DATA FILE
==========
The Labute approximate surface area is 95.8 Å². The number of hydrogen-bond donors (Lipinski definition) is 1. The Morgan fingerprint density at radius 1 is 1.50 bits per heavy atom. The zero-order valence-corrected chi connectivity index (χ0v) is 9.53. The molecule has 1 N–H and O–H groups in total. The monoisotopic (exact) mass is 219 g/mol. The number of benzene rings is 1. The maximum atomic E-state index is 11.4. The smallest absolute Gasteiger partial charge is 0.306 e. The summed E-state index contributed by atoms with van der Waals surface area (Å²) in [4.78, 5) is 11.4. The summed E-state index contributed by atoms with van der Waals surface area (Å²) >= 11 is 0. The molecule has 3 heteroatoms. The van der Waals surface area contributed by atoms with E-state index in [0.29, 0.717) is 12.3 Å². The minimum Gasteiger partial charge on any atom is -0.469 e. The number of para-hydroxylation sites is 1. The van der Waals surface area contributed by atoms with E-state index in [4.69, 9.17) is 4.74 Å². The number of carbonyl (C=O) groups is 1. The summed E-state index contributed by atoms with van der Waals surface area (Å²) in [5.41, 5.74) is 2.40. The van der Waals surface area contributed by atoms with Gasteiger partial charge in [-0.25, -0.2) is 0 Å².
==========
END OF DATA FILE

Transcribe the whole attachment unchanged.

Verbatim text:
The Labute approximate surface area is 95.8 Å². The number of hydrogen-bond donors (Lipinski definition) is 1. The Morgan fingerprint density at radius 1 is 1.50 bits per heavy atom. The zero-order valence-corrected chi connectivity index (χ0v) is 9.53. The molecule has 1 N–H and O–H groups in total. The monoisotopic (exact) mass is 219 g/mol. The number of benzene rings is 1. The maximum atomic E-state index is 11.4. The smallest absolute Gasteiger partial charge is 0.306 e. The summed E-state index contributed by atoms with van der Waals surface area (Å²) in [4.78, 5) is 11.4. The summed E-state index contributed by atoms with van der Waals surface area (Å²) >= 11 is 0. The molecule has 3 heteroatoms. The van der Waals surface area contributed by atoms with E-state index in [0.29, 0.717) is 12.3 Å². The minimum Gasteiger partial charge on any atom is -0.469 e. The number of para-hydroxylation sites is 1. The van der Waals surface area contributed by atoms with E-state index in [4.69, 9.17) is 4.74 Å². The number of carbonyl (C=O) groups is 1. The summed E-state index contributed by atoms with van der Waals surface area (Å²) in [5.41, 5.74) is 2.40. The van der Waals surface area contributed by atoms with Gasteiger partial charge in [-0.25, -0.2) is 0 Å².